Good day forex people! Here’s an update on the EURAUD pair which I last posted way back on May 26 (kindly see that post here). As you can see on today’s chart, the pair has continued to slide when it hit a resistance just below 1.5500 after moving past above the shorter term downtrend line. It then fell only to rebound for awhile when it found some support at 1.4000. Its rise, however, was halted yet again by the same downtrend line. Given its overbought condition and the presence of a hidden bearish divergence, where the price registers lower lows and the stochastics mark higher highs, suggest a likely move lower. The 1.4000 marker would be its likely support if it continues to trek south. A break of the downtrend line, though, could bring it back near 1.5500.
The euro’s rally was recently overturned by the Aussie. Despite the decision of the Reserve Bank of Australia to keep its benchmark rate unchanged at 4.50%, traders still picked up the Aussie given the governor’s somewhat bullish outlook on the country’s economy. He mentioned that Australia will likely benefit China’s growth since the former is one of the biggest supplier of raw materials to the Chinese.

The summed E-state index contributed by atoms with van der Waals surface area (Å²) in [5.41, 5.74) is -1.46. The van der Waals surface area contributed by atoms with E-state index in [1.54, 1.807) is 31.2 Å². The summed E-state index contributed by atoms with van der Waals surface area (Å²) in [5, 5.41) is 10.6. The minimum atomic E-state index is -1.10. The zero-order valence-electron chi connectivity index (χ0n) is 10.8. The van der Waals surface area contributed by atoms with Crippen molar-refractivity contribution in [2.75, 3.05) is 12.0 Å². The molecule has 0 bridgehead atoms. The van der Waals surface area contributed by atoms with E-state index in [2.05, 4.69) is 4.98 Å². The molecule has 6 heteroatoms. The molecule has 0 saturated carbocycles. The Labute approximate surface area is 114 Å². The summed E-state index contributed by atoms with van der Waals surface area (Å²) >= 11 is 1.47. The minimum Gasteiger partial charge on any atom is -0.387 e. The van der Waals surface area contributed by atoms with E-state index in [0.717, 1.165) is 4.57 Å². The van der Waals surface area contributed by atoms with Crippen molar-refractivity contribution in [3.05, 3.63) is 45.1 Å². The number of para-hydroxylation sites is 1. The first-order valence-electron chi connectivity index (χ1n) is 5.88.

A couple of other economic reports supported the AUD. First is the better-than-expected May trade balance which came in at A$1.65 billion which was way over the A$0.53 billion projected. Its April’s number was also positively revised to A$1.12 billion from A$0.13 billion. Australia’s labor market also showed some improvements with firms adding another 45,900 workers in June (vs. 15.3k estimate), which pulled the country’s jobless rate down to 5.1% from 5.2%.
No other reports will come out of Australia for the rest of the week. France, on the other hand, will publish its May industrial production which is seen to have gained by 0.3% in after dipping by 0.3%. Germany recently posted an upside in the same account. Such could also be the case for France. In any case, a rise of at least 0.3% could give the euro some short term lift against its peers like the AUD. Between the euro zone and Australia, the latter, however, remains to be the stronger one. And between the euro and the Aussie, the latter remains to be the more attractive given its interest rate advantage (4.50% as against 1.0%).